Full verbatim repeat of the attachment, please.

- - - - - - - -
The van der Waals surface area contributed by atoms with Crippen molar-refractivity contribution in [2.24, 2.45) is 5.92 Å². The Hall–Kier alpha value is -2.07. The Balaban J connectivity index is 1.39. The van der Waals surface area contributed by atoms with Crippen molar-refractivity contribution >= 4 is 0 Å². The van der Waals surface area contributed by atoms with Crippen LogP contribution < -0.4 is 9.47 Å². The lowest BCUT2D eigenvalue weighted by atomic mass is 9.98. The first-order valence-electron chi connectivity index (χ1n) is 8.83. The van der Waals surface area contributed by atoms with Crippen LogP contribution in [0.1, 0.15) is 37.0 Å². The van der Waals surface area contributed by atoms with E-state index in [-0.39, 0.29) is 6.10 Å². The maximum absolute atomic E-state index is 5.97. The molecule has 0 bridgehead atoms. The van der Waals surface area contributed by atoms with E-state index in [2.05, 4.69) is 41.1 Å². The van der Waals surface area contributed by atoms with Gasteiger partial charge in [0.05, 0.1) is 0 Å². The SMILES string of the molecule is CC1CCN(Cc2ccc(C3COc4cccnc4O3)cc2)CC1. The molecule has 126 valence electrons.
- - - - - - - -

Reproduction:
The van der Waals surface area contributed by atoms with Crippen molar-refractivity contribution in [2.24, 2.45) is 5.92 Å². The Hall–Kier alpha value is -2.07. The Balaban J connectivity index is 1.39. The van der Waals surface area contributed by atoms with Crippen molar-refractivity contribution >= 4 is 0 Å². The van der Waals surface area contributed by atoms with Crippen LogP contribution < -0.4 is 9.47 Å². The lowest BCUT2D eigenvalue weighted by atomic mass is 9.98. The first-order valence-electron chi connectivity index (χ1n) is 8.83. The van der Waals surface area contributed by atoms with Crippen LogP contribution in [0.1, 0.15) is 37.0 Å². The van der Waals surface area contributed by atoms with E-state index in [-0.39, 0.29) is 6.10 Å². The maximum absolute atomic E-state index is 5.97. The molecule has 0 bridgehead atoms. The van der Waals surface area contributed by atoms with E-state index in [2.05, 4.69) is 41.1 Å². The van der Waals surface area contributed by atoms with Gasteiger partial charge in [0.05, 0.1) is 0 Å². The SMILES string of the molecule is CC1CCN(Cc2ccc(C3COc4cccnc4O3)cc2)CC1. The molecule has 126 valence electrons.